American Jobs Act Was Paid For With Millionaires’ Surtax That Would Have Raised $453 Billion And Reduced The Deficit. From CNNMoney: “The Democrats’ proposed tax on millionaires would raise an estimated $453 billion, more than enough to pay for President Obama’s jobs bill. That’s the latest from the Congressional Budget Office, which on Friday released its cost and revenue estimates for the American Jobs Act of 2011. The bill calls for $447 billion in new and extended tax cuts along with additional spending on infrastructure, jobs training and housing help among other things. On net, the legislation would reduce deficits by $6 billion over the next decade.” [, 10/7/11]

The American Jobs Act Would Have Cut Payroll Taxes Both For Workers And For Employers. From the Congressional Budget Office: “Both bills would reduce payroll taxes for employees and employers. Both bills would also provide businesses with accelerated deductions for the costs of certain investments.” [, 10/7/11]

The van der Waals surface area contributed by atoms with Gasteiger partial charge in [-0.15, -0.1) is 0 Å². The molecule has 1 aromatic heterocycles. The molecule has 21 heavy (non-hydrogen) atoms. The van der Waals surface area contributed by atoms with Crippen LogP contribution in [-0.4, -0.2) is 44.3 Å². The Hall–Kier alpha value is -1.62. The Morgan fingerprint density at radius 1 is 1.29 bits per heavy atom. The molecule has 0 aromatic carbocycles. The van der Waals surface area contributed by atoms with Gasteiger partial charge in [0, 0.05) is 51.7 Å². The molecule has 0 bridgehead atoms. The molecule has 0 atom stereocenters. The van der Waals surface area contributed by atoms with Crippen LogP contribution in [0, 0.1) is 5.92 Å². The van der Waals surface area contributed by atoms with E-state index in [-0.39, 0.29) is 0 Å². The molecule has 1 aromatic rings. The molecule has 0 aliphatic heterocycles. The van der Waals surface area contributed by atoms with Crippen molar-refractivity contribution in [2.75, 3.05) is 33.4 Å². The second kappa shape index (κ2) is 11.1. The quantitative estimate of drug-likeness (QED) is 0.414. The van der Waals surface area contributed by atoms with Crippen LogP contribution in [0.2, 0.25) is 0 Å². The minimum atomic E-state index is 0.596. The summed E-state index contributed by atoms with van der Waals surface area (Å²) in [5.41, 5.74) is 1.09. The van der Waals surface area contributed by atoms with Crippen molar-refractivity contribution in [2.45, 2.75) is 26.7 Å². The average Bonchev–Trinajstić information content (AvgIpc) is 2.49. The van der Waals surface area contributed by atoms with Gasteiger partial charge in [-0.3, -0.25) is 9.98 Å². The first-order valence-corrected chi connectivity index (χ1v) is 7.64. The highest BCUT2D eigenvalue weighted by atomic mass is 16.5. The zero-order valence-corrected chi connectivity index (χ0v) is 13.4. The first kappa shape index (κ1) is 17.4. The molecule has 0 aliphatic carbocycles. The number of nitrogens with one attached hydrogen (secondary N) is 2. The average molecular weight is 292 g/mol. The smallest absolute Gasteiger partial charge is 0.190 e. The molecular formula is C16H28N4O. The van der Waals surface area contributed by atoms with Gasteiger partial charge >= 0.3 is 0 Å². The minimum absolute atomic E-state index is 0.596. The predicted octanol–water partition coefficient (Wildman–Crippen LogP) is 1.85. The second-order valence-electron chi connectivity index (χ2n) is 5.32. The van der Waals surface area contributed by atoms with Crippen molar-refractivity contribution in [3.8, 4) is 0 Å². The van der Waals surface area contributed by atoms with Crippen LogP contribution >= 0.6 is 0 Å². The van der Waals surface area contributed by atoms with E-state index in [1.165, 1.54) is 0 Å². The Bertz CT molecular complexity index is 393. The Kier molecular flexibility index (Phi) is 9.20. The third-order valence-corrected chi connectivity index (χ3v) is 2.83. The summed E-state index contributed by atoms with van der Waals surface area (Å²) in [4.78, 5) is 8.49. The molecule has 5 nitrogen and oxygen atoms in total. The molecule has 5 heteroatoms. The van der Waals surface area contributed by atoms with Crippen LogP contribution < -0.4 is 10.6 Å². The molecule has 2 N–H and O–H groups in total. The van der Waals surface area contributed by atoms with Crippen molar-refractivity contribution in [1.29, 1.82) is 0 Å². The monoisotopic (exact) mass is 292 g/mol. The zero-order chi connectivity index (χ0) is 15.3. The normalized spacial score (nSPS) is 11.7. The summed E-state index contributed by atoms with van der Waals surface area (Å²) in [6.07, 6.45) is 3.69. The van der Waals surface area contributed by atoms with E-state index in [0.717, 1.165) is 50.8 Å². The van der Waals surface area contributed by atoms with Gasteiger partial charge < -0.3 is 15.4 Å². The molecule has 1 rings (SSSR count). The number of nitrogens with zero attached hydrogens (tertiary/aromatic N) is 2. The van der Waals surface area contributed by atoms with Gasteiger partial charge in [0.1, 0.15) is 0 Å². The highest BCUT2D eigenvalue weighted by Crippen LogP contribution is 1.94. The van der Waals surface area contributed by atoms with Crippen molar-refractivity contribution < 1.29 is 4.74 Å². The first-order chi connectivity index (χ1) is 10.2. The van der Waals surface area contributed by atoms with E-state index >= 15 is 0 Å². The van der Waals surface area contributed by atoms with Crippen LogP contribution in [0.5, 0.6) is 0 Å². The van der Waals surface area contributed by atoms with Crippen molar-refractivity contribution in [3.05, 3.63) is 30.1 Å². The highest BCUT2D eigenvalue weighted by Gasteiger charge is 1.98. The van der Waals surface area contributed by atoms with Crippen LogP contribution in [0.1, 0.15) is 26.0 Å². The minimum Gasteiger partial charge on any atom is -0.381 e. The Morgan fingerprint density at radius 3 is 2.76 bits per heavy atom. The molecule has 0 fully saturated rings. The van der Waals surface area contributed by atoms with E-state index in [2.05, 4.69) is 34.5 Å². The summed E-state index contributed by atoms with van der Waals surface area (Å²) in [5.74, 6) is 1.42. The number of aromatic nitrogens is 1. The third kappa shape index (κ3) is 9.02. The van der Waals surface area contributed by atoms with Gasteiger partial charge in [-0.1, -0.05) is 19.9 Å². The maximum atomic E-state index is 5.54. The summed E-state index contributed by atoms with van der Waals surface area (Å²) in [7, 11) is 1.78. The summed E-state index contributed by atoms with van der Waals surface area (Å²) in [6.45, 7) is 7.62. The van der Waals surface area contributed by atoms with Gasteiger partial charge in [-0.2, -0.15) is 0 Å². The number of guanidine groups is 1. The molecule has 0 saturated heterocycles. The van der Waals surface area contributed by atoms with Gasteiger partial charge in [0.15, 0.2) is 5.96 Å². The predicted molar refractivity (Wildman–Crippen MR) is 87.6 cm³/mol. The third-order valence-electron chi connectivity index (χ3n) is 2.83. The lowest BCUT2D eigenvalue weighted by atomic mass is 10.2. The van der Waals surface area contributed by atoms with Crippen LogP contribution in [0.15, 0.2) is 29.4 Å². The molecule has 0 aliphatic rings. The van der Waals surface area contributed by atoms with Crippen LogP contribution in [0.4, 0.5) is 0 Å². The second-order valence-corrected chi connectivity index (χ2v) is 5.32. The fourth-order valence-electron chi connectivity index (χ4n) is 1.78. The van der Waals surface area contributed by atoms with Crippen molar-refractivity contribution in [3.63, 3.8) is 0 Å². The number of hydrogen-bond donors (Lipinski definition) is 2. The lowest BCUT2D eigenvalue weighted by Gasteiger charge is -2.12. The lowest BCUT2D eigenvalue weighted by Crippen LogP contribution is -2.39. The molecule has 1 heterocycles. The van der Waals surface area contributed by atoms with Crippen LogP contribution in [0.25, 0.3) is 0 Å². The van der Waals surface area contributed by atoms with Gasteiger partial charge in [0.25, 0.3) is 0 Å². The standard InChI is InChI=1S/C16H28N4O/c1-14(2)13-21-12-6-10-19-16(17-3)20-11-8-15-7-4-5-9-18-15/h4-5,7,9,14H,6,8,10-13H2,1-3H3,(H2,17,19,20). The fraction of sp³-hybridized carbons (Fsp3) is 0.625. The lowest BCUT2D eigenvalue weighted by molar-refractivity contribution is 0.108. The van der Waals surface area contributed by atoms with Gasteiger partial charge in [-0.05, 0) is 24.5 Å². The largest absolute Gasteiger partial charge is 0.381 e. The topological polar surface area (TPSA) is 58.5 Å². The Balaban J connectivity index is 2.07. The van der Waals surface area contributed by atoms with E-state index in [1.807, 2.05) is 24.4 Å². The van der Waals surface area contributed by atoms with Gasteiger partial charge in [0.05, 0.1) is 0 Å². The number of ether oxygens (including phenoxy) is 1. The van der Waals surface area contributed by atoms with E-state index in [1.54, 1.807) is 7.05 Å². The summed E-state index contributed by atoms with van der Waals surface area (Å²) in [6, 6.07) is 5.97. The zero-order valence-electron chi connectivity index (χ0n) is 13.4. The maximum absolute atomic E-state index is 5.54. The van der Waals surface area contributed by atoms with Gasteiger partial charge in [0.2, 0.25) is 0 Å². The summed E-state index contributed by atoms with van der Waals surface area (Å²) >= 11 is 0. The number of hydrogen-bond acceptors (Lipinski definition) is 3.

Zandi: American Jobs Act Would Add Nearly 2 Million Jobs And Boost The Economy 2 Percent. From UPI: “President Barack Obama’s $447 billion job-creation plan would likely add 1.9 million payroll jobs and grow the U.S. economy 2 percent, a leading economist said. The plan, which Obama outlined before a joint session of Congress Thursday, would likely cut the unemployment rate by a percentage point, Moody’s Analytics Chief Economist Mark Zandi said as Obama prepared to tout the plan at Virginia’s University of Richmond.” [, 9/9/11]